While The Baileys Women’s Prize for Fiction shortlist was announced. Rebecca May Johnson writes ‘Notes on . . . the Baileys Women’s Prize‘ (and reading women more generally) in the Financial Times. There are interviews with several of the longlisted writers on the prize’s site: Madeleine Thien, Naomi Alderman, Linda Grant, Yewande Omotoso, Heather O’Neill, Fiona Melrose, Eimear McBride, Emma Flint.

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The best of the rest:

On or about books/writers/language:

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Personal essays/memoir:

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Feminism:

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Society and Politics:

Film, Television, Music, Art, Fashion and Sport:

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The interviews/profiles:

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The regular columnists:

In the Media: January 2016

In the media is a fortnightly round-up of features written by, about or containing female writers that have appeared during the previous fortnight and I think are insightful, interesting and/or thought provoking. Linking to them is not necessarily a sign that I agree with everything that’s said but it’s definitely an indication that they’ve made me think. I’m using the term ‘media’ to include social media, so links to blog posts as well as traditional media are likely and the categories used are a guide, not definitives.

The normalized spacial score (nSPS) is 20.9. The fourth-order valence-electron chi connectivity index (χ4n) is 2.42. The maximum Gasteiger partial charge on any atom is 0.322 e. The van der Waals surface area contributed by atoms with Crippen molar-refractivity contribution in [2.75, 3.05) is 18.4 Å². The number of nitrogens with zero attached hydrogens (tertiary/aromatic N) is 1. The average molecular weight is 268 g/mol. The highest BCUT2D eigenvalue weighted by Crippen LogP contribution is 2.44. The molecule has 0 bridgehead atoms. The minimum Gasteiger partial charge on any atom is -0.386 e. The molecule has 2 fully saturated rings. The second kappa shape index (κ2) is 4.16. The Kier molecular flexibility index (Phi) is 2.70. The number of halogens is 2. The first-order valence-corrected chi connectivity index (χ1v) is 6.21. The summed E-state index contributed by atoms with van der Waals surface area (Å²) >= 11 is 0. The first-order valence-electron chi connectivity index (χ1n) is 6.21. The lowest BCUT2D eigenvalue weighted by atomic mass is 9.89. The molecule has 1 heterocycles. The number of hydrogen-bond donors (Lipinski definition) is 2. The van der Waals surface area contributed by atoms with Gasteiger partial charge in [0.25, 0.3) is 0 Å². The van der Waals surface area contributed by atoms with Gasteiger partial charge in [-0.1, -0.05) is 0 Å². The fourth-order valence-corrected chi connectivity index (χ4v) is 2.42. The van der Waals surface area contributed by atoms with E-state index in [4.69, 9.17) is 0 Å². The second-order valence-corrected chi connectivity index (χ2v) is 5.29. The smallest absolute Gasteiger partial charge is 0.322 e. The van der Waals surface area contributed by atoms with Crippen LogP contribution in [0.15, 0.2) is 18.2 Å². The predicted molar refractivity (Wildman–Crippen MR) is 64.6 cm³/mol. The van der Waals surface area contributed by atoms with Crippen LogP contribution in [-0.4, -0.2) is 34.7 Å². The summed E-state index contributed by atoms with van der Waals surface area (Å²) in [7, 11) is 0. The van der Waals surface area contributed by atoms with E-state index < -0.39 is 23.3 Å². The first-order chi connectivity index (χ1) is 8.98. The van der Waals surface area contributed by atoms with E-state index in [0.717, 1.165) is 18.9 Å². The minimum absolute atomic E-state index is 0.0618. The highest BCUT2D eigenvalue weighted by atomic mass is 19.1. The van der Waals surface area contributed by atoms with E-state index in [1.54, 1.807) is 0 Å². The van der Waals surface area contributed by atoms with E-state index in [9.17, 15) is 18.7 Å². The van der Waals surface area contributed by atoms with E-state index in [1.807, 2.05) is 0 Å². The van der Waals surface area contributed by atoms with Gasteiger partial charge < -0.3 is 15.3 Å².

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January’s been living up to it’s reputation as the most miserable month in the calendar. There’s been the misogynistic and racist response to Sarah Howe’s Young Writer of the Year Award and TS Eliot Award wins. Poet, Katy Evans-Bush responded with ‘TS Eliot prize row: is winner too young, beautiful – and Chinese?‘ in The Guardian.

The deaths of David Bowie and Alan Rickman at least inspired some great writing: Stacey May Fowles, ‘Reconciling David Bowie‘ on Hazlitt and Sali Hughes, ‘I’ve had it up to here with the grief police‘ on The Pool. Gwendolyn Smith, ‘Forget Snape – in concentrating on him, we leave out one of the greatest roles Alan Rickman ever performed‘ in The Independent and Daisy Buchanan, ‘Alan Rickman’s Colonel Brandon taught me an important lesson about love‘ on The Pool

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In happier news, there were a number of other prize wins for female writers: Kate Atkinson won the Costa Novel PrizeAnuradha Roy won the 2016 DSC prize for south Asian literature; A.S. Byatt won the Erasmus Prize, and the writers shortlisted for the Costa Short Story Award were revealed, including Annalisa Crawford, Peggy Riley and Erin Soros.

Glamour welcomed a transgender columnist: Juno Dawson will chart her journey in the magazine. I’ll add Juno’s column to the regular columnists list once it has a permanent URL.

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The Observer revealed their New Faces of Fiction for 2016 and Joanna Cannon wrote this great piece – The Monster Under the Bed – about her inclusion.

And the woman with the most publicity of late is Amy Liptrot with ‘I swam in the cold ocean and dyed my hair a furious blue… I was moving upwards slowly‘ in The Guardian; interviews in The Independent and The Pool.

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The best of the rest:

On or about books/writers/language:

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Personal essays/memoir:

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Feminism:

kavita

Society and Politics:

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Film, Television, Music, Art and Fashion:

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The interviews:

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The regular columnists: